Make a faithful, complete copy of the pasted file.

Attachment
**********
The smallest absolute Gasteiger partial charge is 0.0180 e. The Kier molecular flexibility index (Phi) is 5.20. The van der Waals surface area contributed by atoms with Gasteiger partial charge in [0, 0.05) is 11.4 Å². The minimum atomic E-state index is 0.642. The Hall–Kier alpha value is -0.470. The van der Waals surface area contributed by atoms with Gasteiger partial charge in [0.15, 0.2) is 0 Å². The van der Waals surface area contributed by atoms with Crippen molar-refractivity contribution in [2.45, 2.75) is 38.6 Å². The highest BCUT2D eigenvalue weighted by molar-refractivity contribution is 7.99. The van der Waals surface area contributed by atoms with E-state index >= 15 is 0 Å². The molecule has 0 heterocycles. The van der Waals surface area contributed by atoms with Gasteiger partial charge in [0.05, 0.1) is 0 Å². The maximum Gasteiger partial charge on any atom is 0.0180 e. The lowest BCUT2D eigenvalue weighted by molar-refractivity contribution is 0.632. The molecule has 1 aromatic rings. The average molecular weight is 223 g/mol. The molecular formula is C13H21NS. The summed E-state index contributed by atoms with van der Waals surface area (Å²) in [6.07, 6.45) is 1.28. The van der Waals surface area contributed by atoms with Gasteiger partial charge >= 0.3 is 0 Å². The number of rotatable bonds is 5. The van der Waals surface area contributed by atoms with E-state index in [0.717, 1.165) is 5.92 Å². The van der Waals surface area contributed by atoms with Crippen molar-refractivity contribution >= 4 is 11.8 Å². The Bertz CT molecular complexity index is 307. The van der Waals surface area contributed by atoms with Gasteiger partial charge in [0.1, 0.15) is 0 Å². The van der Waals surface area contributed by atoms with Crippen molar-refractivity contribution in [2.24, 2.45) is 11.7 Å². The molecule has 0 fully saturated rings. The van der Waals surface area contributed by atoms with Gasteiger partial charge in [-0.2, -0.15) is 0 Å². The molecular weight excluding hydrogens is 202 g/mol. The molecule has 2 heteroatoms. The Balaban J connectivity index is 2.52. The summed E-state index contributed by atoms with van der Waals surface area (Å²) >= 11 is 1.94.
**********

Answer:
The smallest absolute Gasteiger partial charge is 0.0180 e. The Kier molecular flexibility index (Phi) is 5.20. The van der Waals surface area contributed by atoms with Gasteiger partial charge in [0, 0.05) is 11.4 Å². The minimum atomic E-state index is 0.642. The Hall–Kier alpha value is -0.470. The van der Waals surface area contributed by atoms with Gasteiger partial charge in [0.15, 0.2) is 0 Å². The van der Waals surface area contributed by atoms with Crippen molar-refractivity contribution in [2.45, 2.75) is 38.6 Å². The highest BCUT2D eigenvalue weighted by molar-refractivity contribution is 7.99. The van der Waals surface area contributed by atoms with E-state index >= 15 is 0 Å². The molecule has 0 heterocycles. The van der Waals surface area contributed by atoms with Gasteiger partial charge in [0.05, 0.1) is 0 Å². The maximum Gasteiger partial charge on any atom is 0.0180 e. The lowest BCUT2D eigenvalue weighted by molar-refractivity contribution is 0.632. The molecule has 1 aromatic rings. The average molecular weight is 223 g/mol. The molecular formula is C13H21NS. The summed E-state index contributed by atoms with van der Waals surface area (Å²) in [6.07, 6.45) is 1.28. The van der Waals surface area contributed by atoms with Gasteiger partial charge >= 0.3 is 0 Å². The number of rotatable bonds is 5. The van der Waals surface area contributed by atoms with E-state index in [0.717, 1.165) is 5.92 Å². The van der Waals surface area contributed by atoms with Crippen molar-refractivity contribution >= 4 is 11.8 Å². The Bertz CT molecular complexity index is 307. The van der Waals surface area contributed by atoms with Gasteiger partial charge in [0.1, 0.15) is 0 Å². The van der Waals surface area contributed by atoms with Crippen molar-refractivity contribution in [2.24, 2.45) is 11.7 Å². The molecule has 0 fully saturated rings. The van der Waals surface area contributed by atoms with Gasteiger partial charge in [-0.2, -0.15) is 0 Å². The molecular weight excluding hydrogens is 202 g/mol. The molecule has 2 heteroatoms. The Balaban J connectivity index is 2.52. The summed E-state index contributed by atoms with van der Waals surface area (Å²) >= 11 is 1.94.